There is a critical shortage of family doctors in rural Iowa. For some, that means an hour long drive for appointments.
In the past, attracting doctors to small town Iowa hasn't been easy.
Growing up in California, Libby Abbas always dreamed big.
“Every year, I wanted to be something else whether it was a marine biologist or President of the United States,” says Abbas.
It wasn't until her family returned to their Iowa roots that the farm-girl transplant settled on a career.
“I had to drive an hour to get to the doctor so we didn’t go to the doctor until we were really, really sick. I knew that rural primary care was something that I wanted to go into,” says the 4th year medical student at Des Moines University.
Iowa needs more rural doctors like Libby.
“Most patients want health care at home. Very close to where they are and when you can't find it, that's defined as a critical shortage,” says Dr. David Plundo at DMU’s College of Osteopathic Medicine.
In Iowa, about a third of the state has a shortage. The Health Resources and Services Administration says that means Iowans’ primary health care needs are not being met due to a long wait or drive for services. It would take more 74 doctors to meet the needs of Iowans.
“One of the reasons that students don't necessarily go into rural practices are the debt load that they incur,” says Plundo.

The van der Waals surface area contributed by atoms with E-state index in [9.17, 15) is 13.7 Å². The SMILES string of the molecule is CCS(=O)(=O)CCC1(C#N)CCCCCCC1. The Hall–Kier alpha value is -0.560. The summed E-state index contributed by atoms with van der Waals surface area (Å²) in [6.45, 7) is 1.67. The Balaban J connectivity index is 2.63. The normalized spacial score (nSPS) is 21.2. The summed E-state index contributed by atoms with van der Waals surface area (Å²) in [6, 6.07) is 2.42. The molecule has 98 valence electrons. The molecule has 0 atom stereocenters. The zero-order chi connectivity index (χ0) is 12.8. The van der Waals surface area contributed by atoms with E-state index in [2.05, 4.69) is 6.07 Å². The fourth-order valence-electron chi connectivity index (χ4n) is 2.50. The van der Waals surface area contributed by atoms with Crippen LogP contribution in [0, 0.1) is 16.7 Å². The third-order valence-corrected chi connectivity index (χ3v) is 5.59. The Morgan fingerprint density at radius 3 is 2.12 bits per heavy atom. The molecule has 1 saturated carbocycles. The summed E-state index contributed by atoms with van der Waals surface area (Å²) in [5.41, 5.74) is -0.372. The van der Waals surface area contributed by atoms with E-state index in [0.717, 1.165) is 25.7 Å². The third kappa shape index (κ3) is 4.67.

A program at DMU is easing the expense. The Rural Medicine Educational Pathway Program offers tuition forgiveness to eligible medical students. In return, they must work at least four years in rural communities across the state.
“In a year and a half, we'll have six residents who will become full-fledged physicians who are in the process of signing contracts in rural Iowa as we speak,” says Plundo.
While some of her classmates will graduate up to $200,000 in debt, Abbas isn't concerned about paying off student loans.
“Being a first generation college student and a farmer’s daughter, medical school is really expensive so it's been a huge blessing to me not to worry about the financial aspect of it,” she says.
Abbas hasn't decided where to set up her future practice. She says she’s happy to go to any small town community and do the “rural thing”.
“When you can bring these young physicians into establish a practice to establish their roots and their family, it's just a great thing,” says Plundo.
The state is starting a program of its own. This year, $1.7 million will go to the Rural Iowa Primary Care Loan Repayment Program. The state will select the first physicians for the new program later this spring. The first payments going out after doctors complete their first year of practice in small town Iowa.